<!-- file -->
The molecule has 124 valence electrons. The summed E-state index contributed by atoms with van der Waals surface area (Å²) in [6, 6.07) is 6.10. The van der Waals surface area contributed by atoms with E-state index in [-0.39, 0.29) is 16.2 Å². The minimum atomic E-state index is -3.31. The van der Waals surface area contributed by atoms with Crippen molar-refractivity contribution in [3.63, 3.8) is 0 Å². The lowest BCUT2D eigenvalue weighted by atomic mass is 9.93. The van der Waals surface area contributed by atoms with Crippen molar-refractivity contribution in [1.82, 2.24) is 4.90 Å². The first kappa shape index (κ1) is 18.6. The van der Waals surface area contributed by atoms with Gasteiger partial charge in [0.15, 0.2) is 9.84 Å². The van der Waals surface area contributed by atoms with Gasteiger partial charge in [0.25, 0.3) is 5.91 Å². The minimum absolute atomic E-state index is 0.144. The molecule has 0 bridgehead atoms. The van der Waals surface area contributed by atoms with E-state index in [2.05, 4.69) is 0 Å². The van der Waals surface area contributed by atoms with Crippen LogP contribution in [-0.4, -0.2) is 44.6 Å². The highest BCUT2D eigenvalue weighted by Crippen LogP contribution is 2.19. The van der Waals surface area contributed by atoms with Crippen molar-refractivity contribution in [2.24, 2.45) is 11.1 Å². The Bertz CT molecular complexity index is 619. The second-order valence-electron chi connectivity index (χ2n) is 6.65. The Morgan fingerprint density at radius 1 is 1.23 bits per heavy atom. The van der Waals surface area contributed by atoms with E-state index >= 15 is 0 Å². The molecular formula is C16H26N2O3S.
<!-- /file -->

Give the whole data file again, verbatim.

The molecule has 124 valence electrons. The summed E-state index contributed by atoms with van der Waals surface area (Å²) in [6, 6.07) is 6.10. The van der Waals surface area contributed by atoms with E-state index in [-0.39, 0.29) is 16.2 Å². The minimum atomic E-state index is -3.31. The van der Waals surface area contributed by atoms with Crippen molar-refractivity contribution in [3.63, 3.8) is 0 Å². The lowest BCUT2D eigenvalue weighted by atomic mass is 9.93. The van der Waals surface area contributed by atoms with Crippen molar-refractivity contribution in [1.82, 2.24) is 4.90 Å². The first kappa shape index (κ1) is 18.6. The van der Waals surface area contributed by atoms with Gasteiger partial charge in [0.15, 0.2) is 9.84 Å². The van der Waals surface area contributed by atoms with Gasteiger partial charge in [0.25, 0.3) is 5.91 Å². The minimum absolute atomic E-state index is 0.144. The molecule has 0 bridgehead atoms. The van der Waals surface area contributed by atoms with E-state index in [2.05, 4.69) is 0 Å². The van der Waals surface area contributed by atoms with Crippen LogP contribution in [-0.4, -0.2) is 44.6 Å². The highest BCUT2D eigenvalue weighted by Crippen LogP contribution is 2.19. The van der Waals surface area contributed by atoms with Crippen molar-refractivity contribution in [2.24, 2.45) is 11.1 Å². The Bertz CT molecular complexity index is 619. The second-order valence-electron chi connectivity index (χ2n) is 6.65. The Morgan fingerprint density at radius 1 is 1.23 bits per heavy atom. The van der Waals surface area contributed by atoms with E-state index >= 15 is 0 Å². The molecular formula is C16H26N2O3S.